There IS such a thing as Free Lunch, if you already bought it once..
by Wyzyrd, Editor-at-large
My apologies to the late Mr. Robert Heinlein for misusing this famous “There Ain’t No Such Thing As A Free Lunch (TANSTAAFL) ” from his novel, “The Moon Is A Harsh Mistress”. (If there is a sign that says “Free Lunch” at the bar, the drinks are going to be more expensive.)
Hopefully, we are all using as much fresh produce and meats as possible in our diets, both for taste and for health reasons. Again, hopefully, all the “kitchen waste” (aside from the meat scraps, which attract rats and other pests) end up in your compost pile, and back into your garden soil, next season. Here are a couple intermediate steps between cutting board and compost pile that can save you money, and generate some ‘free food’ for you and your family.
If you pull or purchase green onions/scallions for your kitchen, “sacrifice” getting to eat the bottom ½ -3/4 inch of the white root end (with as many roots intact as possible). Just plant them in a pot, or back in the ground, with the tips just protruding above the soil. About 95% of them will sprout again and give you a second crop, ‘for free’. If you trim the green part of the leaf vs. pulling, they will keep producing all season. Depending on location, they may even overwinter and produce larger ‘spring onions’. A couple that I planted last summer are producing flower/seedheads this year.
Most supermarket onions are not dried sufficiently to really store all winter. If you end up with some in the fall that are just on the edge of going soft (e.g. a 20lb bag that I bought for a chili cookoff that got cancelled because of a tropical storm), peel them, leaving the roots intact, and plant them. Water, mulch and ignore until Spring. You’ll get some wonderful tender spring onions, that only require pulling, hosing off and tossing, greens and all, on a hot charcoal grill. Delicious. There are apparently towns in rural Spain that have Spring festivals based solely on cooking and eating these (with Romesco sauce and a lot of red wine – info via Anthony Bourdain ).
Sometimes, you have a few garlic cloves that end up falling to the bottom of the basket, and drying out too much for cooking purposes. Soak them in water overnight, and plant. I find about 40-50% will sprout. The young, green garlic sprouts are delicious, and if you leave them in the ground, you get a new bulb.
Celery is NOT easy to grow, so I’ll assume it comes from the grocery store :) Cut off about 2 inches of the white root end. Cook with the rest :). Cut an “X” about 1/4” deep in the root end, and place upright in a bowl with about 1 inch of clean water, and place in a well-lit location. Change the water every couple days. In a couple weeks, you should have a 4-6 inch tall new plant, with decent roots. Cut away all the brown yukky-looking old stem material (there WILL be brown yukky-looking old stems) but leave roots intact. Plant in a sunny spot and water . Celery is extremely ‘picky’, so I usually cut them back when pretty small (8-10 inches), and cook the young, tender leafy stalks. If luck is with you, about 1 in 10 plants will sprout again. If you’re a Jedi gardener, you could end up with a whole new bunch, and a celery root (celeriac) to eat.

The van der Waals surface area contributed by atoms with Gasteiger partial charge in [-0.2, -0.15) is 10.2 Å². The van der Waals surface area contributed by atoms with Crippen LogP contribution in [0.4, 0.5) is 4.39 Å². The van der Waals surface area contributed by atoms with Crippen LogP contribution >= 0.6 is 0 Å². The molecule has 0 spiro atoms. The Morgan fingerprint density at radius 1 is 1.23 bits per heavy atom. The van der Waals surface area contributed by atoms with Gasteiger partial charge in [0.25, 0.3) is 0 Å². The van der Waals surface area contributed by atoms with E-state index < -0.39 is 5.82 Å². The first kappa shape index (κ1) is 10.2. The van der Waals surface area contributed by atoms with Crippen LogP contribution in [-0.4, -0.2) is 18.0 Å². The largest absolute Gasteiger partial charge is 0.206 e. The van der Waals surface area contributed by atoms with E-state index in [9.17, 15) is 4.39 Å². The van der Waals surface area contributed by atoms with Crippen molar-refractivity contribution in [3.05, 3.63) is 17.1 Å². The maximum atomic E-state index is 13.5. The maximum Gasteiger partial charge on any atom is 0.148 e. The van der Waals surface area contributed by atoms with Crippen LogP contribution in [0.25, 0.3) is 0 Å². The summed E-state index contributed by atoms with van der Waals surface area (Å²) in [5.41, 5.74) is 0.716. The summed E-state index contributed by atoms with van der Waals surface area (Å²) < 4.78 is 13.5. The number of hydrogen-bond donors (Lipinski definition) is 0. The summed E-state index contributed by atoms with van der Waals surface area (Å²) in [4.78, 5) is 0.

Free Freezer Feast
(note: originally published (by me) in a different form as “Garbage Soup” on “The Survival Mom” (http://www.thesurvivalmom.com) website
If you cook, you end up with a lot of compostable veggie scraps. Carrot peels, onion skins and roots, tater peels, parsley stems, bell pepper cores, woody broccoli stems, cabbage cores, etc. You probably also end up with a lot of chicken carcasses, beef and pork bones, fat, shrimp shells, etc. that you DON’T want to compost, unless you really like rats and possums as neighbors.
Here’s a pre-compost pile step to consider: Put ’em all in zip bags, squeeze out most of the air, and stash ’em in your freezer. When you have a couple big bags of “waste” veggie material, dump them into a big stockpot, cover with water, add some black peppercorns, an extra onion (don’t toss the papery skins, unless you make your own dyes, they add great color), some garlic, and your fresh herbs of choice. Bring to a boil, reduce to heavy simmer and let it go about 3-4 hours. (DON’T add salt now – please believe me, and go light on broccoli/cabbage/bell peppers/tater peels – they can overwhelm everything else- unless you’re planning on broccoli or potato soup…. You’re the cook – taste it and see what you like.).
Strain out the cooked veg, cool a bit, and compost. If you have a “hot” compost pile, the cooked veggie mess will break down almost before your eyes. You can freeze or can the vegetable stock at this point.
If you want a protein stock, thaw your chicken bones, skin and fat, or shrimp shells or bones, or whatever, brown the heck out of them in a pan with a little oil, add to the hot veggie stock and simmer another 3-4 hours. Strain out the meat scraps/bones and skim excess fat, then freeze, can or just make soup now :)
This is “bassackwards” from classical stock-making, but you don’t want meat, bones fat, etc in your compost pile. Pretty tasty for something that is made out of water, and stuff that is taking a detour on the way to the compost pile or the dumpster :)
We’re all in this together.
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